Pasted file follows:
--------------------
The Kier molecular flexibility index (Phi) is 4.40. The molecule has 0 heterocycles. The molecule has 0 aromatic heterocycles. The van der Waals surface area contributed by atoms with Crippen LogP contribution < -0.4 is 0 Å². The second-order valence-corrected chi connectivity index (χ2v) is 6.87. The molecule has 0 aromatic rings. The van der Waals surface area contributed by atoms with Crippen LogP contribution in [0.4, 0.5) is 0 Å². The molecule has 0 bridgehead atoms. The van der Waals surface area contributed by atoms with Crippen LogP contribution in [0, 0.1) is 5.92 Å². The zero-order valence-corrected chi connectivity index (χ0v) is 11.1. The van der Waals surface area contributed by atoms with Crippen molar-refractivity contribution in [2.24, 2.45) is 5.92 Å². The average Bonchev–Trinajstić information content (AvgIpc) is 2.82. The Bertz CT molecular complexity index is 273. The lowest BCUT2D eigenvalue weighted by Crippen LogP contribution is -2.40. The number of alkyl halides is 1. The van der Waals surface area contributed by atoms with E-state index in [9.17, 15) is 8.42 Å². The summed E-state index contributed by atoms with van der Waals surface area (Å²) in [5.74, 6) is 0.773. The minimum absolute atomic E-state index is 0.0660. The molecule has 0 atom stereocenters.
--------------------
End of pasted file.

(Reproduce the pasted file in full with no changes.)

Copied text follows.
The Kier molecular flexibility index (Phi) is 4.40. The molecule has 0 heterocycles. The molecule has 0 aromatic heterocycles. The van der Waals surface area contributed by atoms with Crippen LogP contribution < -0.4 is 0 Å². The second-order valence-corrected chi connectivity index (χ2v) is 6.87. The molecule has 0 aromatic rings. The van der Waals surface area contributed by atoms with Crippen LogP contribution in [0.4, 0.5) is 0 Å². The molecule has 0 bridgehead atoms. The van der Waals surface area contributed by atoms with Crippen LogP contribution in [0, 0.1) is 5.92 Å². The zero-order valence-corrected chi connectivity index (χ0v) is 11.1. The van der Waals surface area contributed by atoms with Crippen molar-refractivity contribution in [2.24, 2.45) is 5.92 Å². The average Bonchev–Trinajstić information content (AvgIpc) is 2.82. The Bertz CT molecular complexity index is 273. The lowest BCUT2D eigenvalue weighted by Crippen LogP contribution is -2.40. The number of alkyl halides is 1. The van der Waals surface area contributed by atoms with E-state index in [9.17, 15) is 8.42 Å². The summed E-state index contributed by atoms with van der Waals surface area (Å²) in [5.74, 6) is 0.773. The minimum absolute atomic E-state index is 0.0660. The molecule has 0 atom stereocenters.